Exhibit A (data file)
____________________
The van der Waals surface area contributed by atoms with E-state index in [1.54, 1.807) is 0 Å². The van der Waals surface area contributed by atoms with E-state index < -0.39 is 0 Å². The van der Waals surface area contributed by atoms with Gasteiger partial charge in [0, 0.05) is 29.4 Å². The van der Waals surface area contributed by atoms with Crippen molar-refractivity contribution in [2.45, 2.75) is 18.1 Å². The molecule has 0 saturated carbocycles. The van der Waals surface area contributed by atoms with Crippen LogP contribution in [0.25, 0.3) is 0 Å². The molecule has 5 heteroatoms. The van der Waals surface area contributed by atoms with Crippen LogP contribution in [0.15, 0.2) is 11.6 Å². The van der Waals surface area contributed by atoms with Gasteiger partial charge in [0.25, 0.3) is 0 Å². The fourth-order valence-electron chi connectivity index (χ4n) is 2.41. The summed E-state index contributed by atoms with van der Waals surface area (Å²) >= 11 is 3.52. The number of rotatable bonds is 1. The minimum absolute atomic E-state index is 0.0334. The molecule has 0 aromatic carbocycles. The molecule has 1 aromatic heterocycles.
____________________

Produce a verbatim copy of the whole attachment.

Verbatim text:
The van der Waals surface area contributed by atoms with E-state index in [1.54, 1.807) is 0 Å². The van der Waals surface area contributed by atoms with E-state index < -0.39 is 0 Å². The van der Waals surface area contributed by atoms with Gasteiger partial charge in [0, 0.05) is 29.4 Å². The van der Waals surface area contributed by atoms with Crippen molar-refractivity contribution in [2.45, 2.75) is 18.1 Å². The molecule has 0 saturated carbocycles. The van der Waals surface area contributed by atoms with Crippen LogP contribution in [0.25, 0.3) is 0 Å². The molecule has 5 heteroatoms. The van der Waals surface area contributed by atoms with Crippen LogP contribution in [0.15, 0.2) is 11.6 Å². The van der Waals surface area contributed by atoms with Gasteiger partial charge in [0.25, 0.3) is 0 Å². The fourth-order valence-electron chi connectivity index (χ4n) is 2.41. The summed E-state index contributed by atoms with van der Waals surface area (Å²) >= 11 is 3.52. The number of rotatable bonds is 1. The minimum absolute atomic E-state index is 0.0334. The molecule has 0 aromatic carbocycles. The molecule has 1 aromatic heterocycles.